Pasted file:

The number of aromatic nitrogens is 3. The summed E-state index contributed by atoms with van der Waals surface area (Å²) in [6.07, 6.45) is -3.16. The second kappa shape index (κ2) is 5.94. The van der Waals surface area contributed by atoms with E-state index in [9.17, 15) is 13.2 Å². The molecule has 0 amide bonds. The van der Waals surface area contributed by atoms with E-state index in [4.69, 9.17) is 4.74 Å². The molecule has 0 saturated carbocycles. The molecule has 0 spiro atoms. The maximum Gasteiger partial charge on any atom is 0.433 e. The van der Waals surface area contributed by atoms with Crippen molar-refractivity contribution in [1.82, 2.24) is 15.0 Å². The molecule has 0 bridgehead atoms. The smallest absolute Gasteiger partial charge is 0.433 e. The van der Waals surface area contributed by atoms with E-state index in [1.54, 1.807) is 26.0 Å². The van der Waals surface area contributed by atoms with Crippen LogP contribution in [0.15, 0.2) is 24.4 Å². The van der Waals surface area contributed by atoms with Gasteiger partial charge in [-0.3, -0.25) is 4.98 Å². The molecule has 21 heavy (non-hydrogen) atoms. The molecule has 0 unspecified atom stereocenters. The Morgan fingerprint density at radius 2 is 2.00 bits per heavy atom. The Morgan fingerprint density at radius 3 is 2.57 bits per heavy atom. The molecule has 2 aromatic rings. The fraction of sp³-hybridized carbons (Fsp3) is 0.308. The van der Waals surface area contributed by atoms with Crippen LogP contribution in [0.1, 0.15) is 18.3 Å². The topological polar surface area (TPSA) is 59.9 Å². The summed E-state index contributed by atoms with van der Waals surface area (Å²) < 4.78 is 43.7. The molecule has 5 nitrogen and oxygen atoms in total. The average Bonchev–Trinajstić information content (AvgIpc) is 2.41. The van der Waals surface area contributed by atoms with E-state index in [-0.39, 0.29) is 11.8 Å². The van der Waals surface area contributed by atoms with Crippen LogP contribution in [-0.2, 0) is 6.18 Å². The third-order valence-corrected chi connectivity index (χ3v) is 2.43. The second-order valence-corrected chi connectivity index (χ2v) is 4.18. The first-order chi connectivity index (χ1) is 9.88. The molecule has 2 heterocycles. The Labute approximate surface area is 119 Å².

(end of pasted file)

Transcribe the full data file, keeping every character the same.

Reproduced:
The number of aromatic nitrogens is 3. The summed E-state index contributed by atoms with van der Waals surface area (Å²) in [6.07, 6.45) is -3.16. The second kappa shape index (κ2) is 5.94. The van der Waals surface area contributed by atoms with E-state index in [9.17, 15) is 13.2 Å². The molecule has 0 amide bonds. The van der Waals surface area contributed by atoms with E-state index in [4.69, 9.17) is 4.74 Å². The molecule has 0 saturated carbocycles. The molecule has 0 spiro atoms. The maximum Gasteiger partial charge on any atom is 0.433 e. The van der Waals surface area contributed by atoms with Crippen molar-refractivity contribution in [1.82, 2.24) is 15.0 Å². The molecule has 0 bridgehead atoms. The smallest absolute Gasteiger partial charge is 0.433 e. The van der Waals surface area contributed by atoms with E-state index in [1.54, 1.807) is 26.0 Å². The van der Waals surface area contributed by atoms with Crippen LogP contribution in [0.15, 0.2) is 24.4 Å². The van der Waals surface area contributed by atoms with Gasteiger partial charge in [-0.3, -0.25) is 4.98 Å². The molecule has 21 heavy (non-hydrogen) atoms. The molecule has 0 unspecified atom stereocenters. The Morgan fingerprint density at radius 2 is 2.00 bits per heavy atom. The Morgan fingerprint density at radius 3 is 2.57 bits per heavy atom. The molecule has 2 aromatic rings. The fraction of sp³-hybridized carbons (Fsp3) is 0.308. The van der Waals surface area contributed by atoms with Crippen LogP contribution in [0.1, 0.15) is 18.3 Å². The topological polar surface area (TPSA) is 59.9 Å². The summed E-state index contributed by atoms with van der Waals surface area (Å²) < 4.78 is 43.7. The molecule has 5 nitrogen and oxygen atoms in total. The average Bonchev–Trinajstić information content (AvgIpc) is 2.41. The van der Waals surface area contributed by atoms with E-state index in [-0.39, 0.29) is 11.8 Å². The van der Waals surface area contributed by atoms with Crippen LogP contribution in [-0.2, 0) is 6.18 Å². The third-order valence-corrected chi connectivity index (χ3v) is 2.43. The second-order valence-corrected chi connectivity index (χ2v) is 4.18. The first-order chi connectivity index (χ1) is 9.88. The molecule has 2 heterocycles. The Labute approximate surface area is 119 Å².